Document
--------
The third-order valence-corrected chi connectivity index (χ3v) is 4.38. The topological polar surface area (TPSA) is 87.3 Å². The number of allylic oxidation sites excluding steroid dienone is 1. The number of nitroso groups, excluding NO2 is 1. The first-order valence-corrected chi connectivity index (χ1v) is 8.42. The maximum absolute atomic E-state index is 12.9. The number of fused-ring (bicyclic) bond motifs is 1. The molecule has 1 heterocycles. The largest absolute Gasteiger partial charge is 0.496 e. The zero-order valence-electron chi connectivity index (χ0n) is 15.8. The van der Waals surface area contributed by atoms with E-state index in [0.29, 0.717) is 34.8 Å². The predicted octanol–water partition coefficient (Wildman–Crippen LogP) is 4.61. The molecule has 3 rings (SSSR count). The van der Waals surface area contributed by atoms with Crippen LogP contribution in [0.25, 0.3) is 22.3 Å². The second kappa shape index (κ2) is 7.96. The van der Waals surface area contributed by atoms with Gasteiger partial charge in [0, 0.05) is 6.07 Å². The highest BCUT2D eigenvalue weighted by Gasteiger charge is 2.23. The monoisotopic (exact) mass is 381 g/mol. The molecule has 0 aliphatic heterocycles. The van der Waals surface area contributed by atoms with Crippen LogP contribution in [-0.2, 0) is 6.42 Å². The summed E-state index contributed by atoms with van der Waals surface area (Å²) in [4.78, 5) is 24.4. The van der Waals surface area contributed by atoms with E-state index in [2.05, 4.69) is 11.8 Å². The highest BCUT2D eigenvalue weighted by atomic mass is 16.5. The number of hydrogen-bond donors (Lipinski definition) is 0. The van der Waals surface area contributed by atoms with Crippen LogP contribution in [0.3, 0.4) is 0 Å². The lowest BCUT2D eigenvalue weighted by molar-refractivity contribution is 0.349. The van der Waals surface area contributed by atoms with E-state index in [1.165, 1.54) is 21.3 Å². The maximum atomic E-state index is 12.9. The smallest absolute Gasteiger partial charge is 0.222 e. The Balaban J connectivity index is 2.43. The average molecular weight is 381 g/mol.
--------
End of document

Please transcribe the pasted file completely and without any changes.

The third-order valence-corrected chi connectivity index (χ3v) is 4.38. The topological polar surface area (TPSA) is 87.3 Å². The number of allylic oxidation sites excluding steroid dienone is 1. The number of nitroso groups, excluding NO2 is 1. The first-order valence-corrected chi connectivity index (χ1v) is 8.42. The maximum absolute atomic E-state index is 12.9. The number of fused-ring (bicyclic) bond motifs is 1. The molecule has 1 heterocycles. The largest absolute Gasteiger partial charge is 0.496 e. The zero-order valence-electron chi connectivity index (χ0n) is 15.8. The van der Waals surface area contributed by atoms with E-state index in [0.29, 0.717) is 34.8 Å². The predicted octanol–water partition coefficient (Wildman–Crippen LogP) is 4.61. The molecule has 3 rings (SSSR count). The van der Waals surface area contributed by atoms with Crippen LogP contribution in [0.25, 0.3) is 22.3 Å². The second kappa shape index (κ2) is 7.96. The van der Waals surface area contributed by atoms with Gasteiger partial charge in [0, 0.05) is 6.07 Å². The highest BCUT2D eigenvalue weighted by Gasteiger charge is 2.23. The monoisotopic (exact) mass is 381 g/mol. The molecule has 0 aliphatic heterocycles. The van der Waals surface area contributed by atoms with Crippen LogP contribution in [-0.2, 0) is 6.42 Å². The summed E-state index contributed by atoms with van der Waals surface area (Å²) in [4.78, 5) is 24.4. The van der Waals surface area contributed by atoms with E-state index in [2.05, 4.69) is 11.8 Å². The highest BCUT2D eigenvalue weighted by atomic mass is 16.5. The number of hydrogen-bond donors (Lipinski definition) is 0. The van der Waals surface area contributed by atoms with Crippen LogP contribution in [0.3, 0.4) is 0 Å². The lowest BCUT2D eigenvalue weighted by molar-refractivity contribution is 0.349. The van der Waals surface area contributed by atoms with E-state index in [1.165, 1.54) is 21.3 Å². The maximum atomic E-state index is 12.9. The smallest absolute Gasteiger partial charge is 0.222 e. The Balaban J connectivity index is 2.43. The average molecular weight is 381 g/mol.